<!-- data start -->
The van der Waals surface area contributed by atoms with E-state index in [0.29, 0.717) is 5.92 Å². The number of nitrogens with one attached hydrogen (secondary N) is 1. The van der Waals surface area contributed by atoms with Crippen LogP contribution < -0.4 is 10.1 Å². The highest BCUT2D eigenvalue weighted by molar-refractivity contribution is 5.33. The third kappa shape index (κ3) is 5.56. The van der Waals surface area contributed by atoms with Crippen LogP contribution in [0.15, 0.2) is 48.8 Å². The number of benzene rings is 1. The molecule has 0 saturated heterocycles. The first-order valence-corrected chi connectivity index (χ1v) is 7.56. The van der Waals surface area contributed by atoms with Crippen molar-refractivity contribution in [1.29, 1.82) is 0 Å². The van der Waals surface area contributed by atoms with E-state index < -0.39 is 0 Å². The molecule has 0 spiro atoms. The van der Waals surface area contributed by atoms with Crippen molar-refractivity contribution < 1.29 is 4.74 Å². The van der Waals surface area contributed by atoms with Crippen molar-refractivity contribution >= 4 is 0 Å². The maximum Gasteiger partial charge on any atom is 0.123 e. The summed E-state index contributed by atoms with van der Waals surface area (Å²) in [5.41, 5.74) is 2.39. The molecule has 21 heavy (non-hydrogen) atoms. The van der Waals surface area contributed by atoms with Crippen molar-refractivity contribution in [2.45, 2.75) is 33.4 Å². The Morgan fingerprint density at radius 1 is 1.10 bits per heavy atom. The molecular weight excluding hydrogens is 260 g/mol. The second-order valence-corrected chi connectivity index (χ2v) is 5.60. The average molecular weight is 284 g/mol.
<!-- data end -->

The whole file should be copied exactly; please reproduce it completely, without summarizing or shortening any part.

The van der Waals surface area contributed by atoms with E-state index in [0.29, 0.717) is 5.92 Å². The number of nitrogens with one attached hydrogen (secondary N) is 1. The van der Waals surface area contributed by atoms with Crippen LogP contribution < -0.4 is 10.1 Å². The highest BCUT2D eigenvalue weighted by molar-refractivity contribution is 5.33. The third kappa shape index (κ3) is 5.56. The van der Waals surface area contributed by atoms with Crippen LogP contribution in [0.15, 0.2) is 48.8 Å². The number of benzene rings is 1. The molecule has 0 saturated heterocycles. The first-order valence-corrected chi connectivity index (χ1v) is 7.56. The van der Waals surface area contributed by atoms with Crippen molar-refractivity contribution in [1.29, 1.82) is 0 Å². The van der Waals surface area contributed by atoms with E-state index < -0.39 is 0 Å². The molecule has 0 spiro atoms. The van der Waals surface area contributed by atoms with Crippen molar-refractivity contribution < 1.29 is 4.74 Å². The van der Waals surface area contributed by atoms with Crippen molar-refractivity contribution >= 4 is 0 Å². The maximum Gasteiger partial charge on any atom is 0.123 e. The summed E-state index contributed by atoms with van der Waals surface area (Å²) in [5.41, 5.74) is 2.39. The molecule has 21 heavy (non-hydrogen) atoms. The van der Waals surface area contributed by atoms with Crippen molar-refractivity contribution in [2.45, 2.75) is 33.4 Å². The Morgan fingerprint density at radius 1 is 1.10 bits per heavy atom. The molecular weight excluding hydrogens is 260 g/mol. The second-order valence-corrected chi connectivity index (χ2v) is 5.60. The average molecular weight is 284 g/mol.